It would be against the Confessions to argue a straight abrogation of the Fourth Commandment. Many of us would say more than that.
It might be helpful to understand that aside from the blindness and rationalizing of sin that we are all prone to, but by the grace of God that some people confuse something very basic here in an attempt to justify this.
In a sense, the Old Testament "Jewish sabbath" had some differences with the Christian one. They were, are, and shall be until the end of the world the same in that God has called His creature, man to:
1) cease from his labors
2) set the day apart to prioritize worship He prescribes
3) work six days
But there were differences in the Old Testament because the ceremonial law, and the civil law of Israel was binding on many activities that occurred regularly on the Sabbath day or on certain Sabbaths. Remember, it was centered on the sacrificial system, with a Temple and a tribe, Levites set apart to administer aspects of its observance.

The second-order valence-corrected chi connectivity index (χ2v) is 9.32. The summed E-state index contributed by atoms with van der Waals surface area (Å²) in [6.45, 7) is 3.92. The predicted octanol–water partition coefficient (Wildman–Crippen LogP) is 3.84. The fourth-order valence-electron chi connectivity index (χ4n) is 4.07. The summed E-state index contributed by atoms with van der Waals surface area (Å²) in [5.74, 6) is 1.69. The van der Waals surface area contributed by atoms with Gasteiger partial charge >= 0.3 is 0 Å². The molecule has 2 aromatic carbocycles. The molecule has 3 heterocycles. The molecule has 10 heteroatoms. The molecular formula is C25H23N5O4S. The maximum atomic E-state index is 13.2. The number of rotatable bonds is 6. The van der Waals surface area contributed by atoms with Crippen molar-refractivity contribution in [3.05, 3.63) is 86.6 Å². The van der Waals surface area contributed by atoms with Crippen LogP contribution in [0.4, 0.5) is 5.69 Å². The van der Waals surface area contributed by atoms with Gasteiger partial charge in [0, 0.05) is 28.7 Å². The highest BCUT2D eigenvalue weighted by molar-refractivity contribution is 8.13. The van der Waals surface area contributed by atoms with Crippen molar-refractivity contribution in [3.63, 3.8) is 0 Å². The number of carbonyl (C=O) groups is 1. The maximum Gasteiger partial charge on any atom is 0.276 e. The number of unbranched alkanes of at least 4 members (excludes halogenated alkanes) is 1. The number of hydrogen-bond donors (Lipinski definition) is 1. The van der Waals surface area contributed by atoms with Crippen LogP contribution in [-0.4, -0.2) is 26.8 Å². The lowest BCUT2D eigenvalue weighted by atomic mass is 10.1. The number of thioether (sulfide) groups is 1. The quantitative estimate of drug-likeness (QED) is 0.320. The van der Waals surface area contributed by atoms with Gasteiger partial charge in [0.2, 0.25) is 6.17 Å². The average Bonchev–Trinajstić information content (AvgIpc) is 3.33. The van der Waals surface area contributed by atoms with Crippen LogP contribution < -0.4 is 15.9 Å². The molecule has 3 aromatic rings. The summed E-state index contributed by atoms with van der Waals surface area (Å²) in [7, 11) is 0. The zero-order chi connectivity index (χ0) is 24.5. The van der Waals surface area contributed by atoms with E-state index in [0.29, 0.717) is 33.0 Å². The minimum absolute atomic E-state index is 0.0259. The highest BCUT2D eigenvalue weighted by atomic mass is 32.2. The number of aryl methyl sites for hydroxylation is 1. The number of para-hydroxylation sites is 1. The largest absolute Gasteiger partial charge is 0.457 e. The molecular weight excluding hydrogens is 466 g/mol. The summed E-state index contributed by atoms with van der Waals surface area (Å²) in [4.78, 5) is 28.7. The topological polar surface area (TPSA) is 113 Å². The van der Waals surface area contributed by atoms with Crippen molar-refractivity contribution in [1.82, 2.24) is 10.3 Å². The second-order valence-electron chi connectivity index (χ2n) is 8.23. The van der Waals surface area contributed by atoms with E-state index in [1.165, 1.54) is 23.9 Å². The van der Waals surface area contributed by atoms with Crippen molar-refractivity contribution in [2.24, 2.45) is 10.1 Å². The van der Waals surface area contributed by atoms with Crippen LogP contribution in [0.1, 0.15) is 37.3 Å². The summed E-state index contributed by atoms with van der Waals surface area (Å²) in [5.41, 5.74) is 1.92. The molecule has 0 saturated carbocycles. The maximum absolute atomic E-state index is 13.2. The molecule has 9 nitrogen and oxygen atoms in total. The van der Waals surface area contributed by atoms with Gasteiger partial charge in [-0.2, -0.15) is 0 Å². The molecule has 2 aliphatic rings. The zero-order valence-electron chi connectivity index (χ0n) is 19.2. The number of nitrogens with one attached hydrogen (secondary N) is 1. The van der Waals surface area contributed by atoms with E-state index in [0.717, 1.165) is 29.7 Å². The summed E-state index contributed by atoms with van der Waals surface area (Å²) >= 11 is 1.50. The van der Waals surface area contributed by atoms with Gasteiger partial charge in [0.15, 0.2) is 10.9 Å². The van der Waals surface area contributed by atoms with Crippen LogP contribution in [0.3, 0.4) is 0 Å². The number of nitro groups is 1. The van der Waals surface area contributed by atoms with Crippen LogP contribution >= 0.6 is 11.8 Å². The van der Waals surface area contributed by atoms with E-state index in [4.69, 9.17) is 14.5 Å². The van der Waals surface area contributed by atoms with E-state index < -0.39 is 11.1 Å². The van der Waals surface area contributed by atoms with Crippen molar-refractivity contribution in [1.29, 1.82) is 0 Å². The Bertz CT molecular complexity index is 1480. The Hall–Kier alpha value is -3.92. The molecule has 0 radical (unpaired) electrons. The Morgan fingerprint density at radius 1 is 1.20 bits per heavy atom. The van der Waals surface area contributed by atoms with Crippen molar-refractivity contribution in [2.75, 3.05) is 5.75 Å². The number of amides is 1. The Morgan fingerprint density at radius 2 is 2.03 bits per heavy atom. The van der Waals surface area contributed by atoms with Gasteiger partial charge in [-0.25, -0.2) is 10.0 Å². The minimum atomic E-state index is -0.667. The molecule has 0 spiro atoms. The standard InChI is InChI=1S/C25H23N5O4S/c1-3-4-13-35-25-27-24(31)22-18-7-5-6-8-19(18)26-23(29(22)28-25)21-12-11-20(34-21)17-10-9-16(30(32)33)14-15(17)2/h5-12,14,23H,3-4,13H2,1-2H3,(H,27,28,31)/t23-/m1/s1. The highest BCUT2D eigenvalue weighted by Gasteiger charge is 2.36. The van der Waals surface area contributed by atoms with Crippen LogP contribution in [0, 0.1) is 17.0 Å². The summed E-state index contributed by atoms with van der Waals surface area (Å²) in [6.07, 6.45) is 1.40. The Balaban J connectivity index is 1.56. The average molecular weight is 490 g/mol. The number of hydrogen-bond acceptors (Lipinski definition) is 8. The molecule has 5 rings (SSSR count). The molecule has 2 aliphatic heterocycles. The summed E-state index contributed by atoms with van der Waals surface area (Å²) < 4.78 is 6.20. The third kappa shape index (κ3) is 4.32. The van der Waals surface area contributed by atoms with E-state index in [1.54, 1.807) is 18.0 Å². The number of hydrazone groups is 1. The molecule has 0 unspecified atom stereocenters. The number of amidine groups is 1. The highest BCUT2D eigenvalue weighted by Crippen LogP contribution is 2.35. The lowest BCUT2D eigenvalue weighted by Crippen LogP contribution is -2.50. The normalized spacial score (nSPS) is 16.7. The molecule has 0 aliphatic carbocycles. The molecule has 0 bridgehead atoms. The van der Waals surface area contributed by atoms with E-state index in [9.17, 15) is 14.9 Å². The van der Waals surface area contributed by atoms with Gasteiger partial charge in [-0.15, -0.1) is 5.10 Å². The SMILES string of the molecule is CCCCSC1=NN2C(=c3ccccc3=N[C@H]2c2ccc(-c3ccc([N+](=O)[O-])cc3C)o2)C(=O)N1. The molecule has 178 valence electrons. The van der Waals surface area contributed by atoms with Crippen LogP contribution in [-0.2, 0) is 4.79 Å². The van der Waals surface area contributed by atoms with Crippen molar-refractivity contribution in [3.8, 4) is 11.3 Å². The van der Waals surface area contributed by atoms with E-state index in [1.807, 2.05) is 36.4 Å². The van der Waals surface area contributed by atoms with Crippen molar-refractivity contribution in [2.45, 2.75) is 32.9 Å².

This before we get to the day change to commemorate our Lord's resurrection.
This is another place where reformed theology excels.
It helps us understand "all of Scripture in the context of all of Scripture." Scripture interprets Scripture. It's not a case of taking one verse out of context, without reference to context in which it was written, or interpreting an unclear passage against clear ones.
Reformed theology helps us put this together as a moral, perpetual commandment, binding on all men in all generations.
It is something God Himself instituted and patterned at Creation, explicitly gave as part of the Ten Commandments, and which our Lord followed and nowhere abrogated. He clarified it in the face of man-made additions and wrong inward motives, but in so doing He only re-affirmed its perpetuity.
Post Tenebras Lux; "And God shall wipe away all tears from their eyes; and there shall be no more death, neither sorrow, nor crying, neither shall there be any more pain: for the former things are passed away." - Revelation 21:4